1. Those pertaining to the state structures and elite. The state structures for these or those reasons are reluctant to provide information, motivating this by the existence of PR departments which are supposed to provide information. Any additional information is concealed by the phrases such as "not authorized", "busy with important state matters", etc. Besides, there are also "zones", where the majority of journalists try not "to enter" at all, and subjects which "are not to be raised". The subjects most closed for the media are the army-related issues, the force and penitentiary structures - these themes, with a rare exception, are either not spoken about or spoken about positively. Little coverage is given to corruption and bribery, the activities of political and economic elites.

2. Those pertaining to economy. As experts noted, a number of economic indicators are inaccessible - either because no appropriate research is conducted and no exact data are known, or else because the economic sphere is not transparent. The data at hand are mostly fictitious, too.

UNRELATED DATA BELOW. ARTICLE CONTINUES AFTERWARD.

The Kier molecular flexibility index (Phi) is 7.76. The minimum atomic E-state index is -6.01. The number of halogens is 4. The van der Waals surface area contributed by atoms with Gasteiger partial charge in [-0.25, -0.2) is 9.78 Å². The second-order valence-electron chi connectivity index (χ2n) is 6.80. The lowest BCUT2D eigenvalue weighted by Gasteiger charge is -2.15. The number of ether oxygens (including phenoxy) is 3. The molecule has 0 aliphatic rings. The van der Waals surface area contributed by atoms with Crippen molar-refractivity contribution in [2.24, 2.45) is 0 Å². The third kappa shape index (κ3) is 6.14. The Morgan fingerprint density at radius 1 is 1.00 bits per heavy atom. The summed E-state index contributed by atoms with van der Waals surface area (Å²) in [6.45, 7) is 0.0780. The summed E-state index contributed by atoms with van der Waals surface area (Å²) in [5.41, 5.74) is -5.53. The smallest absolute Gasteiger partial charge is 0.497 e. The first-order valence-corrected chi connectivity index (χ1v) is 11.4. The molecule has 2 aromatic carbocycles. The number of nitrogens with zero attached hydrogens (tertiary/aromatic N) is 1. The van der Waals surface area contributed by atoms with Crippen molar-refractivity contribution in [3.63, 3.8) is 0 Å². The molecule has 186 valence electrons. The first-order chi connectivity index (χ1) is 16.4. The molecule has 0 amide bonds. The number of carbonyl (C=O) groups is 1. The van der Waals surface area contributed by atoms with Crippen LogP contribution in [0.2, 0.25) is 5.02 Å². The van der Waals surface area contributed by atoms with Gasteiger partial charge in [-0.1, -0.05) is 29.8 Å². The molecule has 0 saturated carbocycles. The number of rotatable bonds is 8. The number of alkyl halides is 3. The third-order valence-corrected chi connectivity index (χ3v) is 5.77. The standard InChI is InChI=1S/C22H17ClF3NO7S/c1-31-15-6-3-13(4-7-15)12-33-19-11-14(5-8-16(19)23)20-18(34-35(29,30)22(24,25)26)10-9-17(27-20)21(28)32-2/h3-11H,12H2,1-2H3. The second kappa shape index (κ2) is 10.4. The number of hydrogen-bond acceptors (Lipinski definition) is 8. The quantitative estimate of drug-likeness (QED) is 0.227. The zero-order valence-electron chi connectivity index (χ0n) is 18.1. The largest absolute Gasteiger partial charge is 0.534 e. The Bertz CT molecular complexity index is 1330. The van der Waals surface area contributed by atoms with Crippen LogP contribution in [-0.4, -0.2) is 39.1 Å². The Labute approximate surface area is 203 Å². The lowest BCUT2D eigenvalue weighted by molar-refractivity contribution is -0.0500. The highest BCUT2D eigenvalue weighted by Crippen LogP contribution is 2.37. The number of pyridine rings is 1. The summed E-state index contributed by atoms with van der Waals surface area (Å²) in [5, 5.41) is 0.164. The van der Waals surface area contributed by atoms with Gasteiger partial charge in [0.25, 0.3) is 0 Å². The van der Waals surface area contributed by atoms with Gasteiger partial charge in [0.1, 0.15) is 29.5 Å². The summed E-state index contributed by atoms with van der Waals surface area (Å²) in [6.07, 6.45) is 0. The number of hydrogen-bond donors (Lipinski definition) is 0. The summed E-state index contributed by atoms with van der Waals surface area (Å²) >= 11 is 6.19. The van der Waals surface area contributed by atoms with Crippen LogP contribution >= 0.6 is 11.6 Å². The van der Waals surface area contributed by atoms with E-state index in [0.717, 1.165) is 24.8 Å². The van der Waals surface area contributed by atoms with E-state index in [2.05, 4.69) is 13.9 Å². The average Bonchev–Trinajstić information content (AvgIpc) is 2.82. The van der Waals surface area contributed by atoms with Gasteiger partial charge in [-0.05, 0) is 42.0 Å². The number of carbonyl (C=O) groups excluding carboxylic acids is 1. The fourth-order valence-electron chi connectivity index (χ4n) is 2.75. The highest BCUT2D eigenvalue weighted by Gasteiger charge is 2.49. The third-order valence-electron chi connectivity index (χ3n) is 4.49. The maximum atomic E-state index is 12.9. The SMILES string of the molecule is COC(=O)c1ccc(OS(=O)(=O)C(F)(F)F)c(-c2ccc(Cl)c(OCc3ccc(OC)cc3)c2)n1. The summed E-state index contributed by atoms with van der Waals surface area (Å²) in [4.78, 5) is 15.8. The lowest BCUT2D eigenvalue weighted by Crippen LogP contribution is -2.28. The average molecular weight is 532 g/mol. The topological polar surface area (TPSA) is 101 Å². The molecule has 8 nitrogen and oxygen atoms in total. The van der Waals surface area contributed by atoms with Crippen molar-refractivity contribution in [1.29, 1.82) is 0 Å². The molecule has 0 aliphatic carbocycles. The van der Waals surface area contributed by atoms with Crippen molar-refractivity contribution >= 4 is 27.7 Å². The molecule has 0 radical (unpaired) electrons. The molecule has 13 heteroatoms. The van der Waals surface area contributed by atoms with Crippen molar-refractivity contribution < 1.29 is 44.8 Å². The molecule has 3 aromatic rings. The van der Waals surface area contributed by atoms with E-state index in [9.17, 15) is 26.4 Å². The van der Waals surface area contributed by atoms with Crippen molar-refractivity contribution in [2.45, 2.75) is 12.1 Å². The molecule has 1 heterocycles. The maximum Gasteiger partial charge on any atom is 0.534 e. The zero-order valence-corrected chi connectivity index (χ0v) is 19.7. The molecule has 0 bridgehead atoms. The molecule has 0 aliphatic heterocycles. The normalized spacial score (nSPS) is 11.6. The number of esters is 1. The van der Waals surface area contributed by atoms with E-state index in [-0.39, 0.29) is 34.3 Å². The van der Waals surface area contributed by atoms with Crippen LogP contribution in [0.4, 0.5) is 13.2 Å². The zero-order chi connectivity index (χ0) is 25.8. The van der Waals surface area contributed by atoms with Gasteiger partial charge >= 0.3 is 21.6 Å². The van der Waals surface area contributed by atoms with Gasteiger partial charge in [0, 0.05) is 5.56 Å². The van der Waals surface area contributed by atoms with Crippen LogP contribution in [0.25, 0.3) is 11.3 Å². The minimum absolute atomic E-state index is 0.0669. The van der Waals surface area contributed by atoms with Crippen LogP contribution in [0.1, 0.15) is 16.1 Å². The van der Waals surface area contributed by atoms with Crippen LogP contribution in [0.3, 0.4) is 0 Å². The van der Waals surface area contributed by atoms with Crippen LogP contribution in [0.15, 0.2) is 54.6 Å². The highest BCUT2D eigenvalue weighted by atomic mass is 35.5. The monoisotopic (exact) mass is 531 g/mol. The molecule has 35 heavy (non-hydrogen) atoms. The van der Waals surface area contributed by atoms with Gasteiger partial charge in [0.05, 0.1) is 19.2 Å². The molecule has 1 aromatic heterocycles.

3. Those related to Mountainous Karabagh, conflict resolution and the true state of affairs in MK, to financial resource flow in MK, budget expenses.

4. Those pertaining to society. No profound coverage is given to poverty issues, unemployment, emigration and its consequences, prostitution, national minorities, problems of education, youth, family and marriage, sexual education, refugees, regions of the country, AIDS, adaptation mechanisms, sports and healthy life style. The issues of privacy and the public interest to a person also remain in the information shade. The problems of the village and the daily life of villagers is another white spot in Armenian media. The experts noted that the events covered rarely go beyond the "smaller center" of the capital.

The research can be viewed in full on the web site of Internews: www.internews.am

When reprinting or using the information above, reference to the Yerevan Press Club is required.

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Editor of YPC Newsletter - Elina POGHOSBEKIAN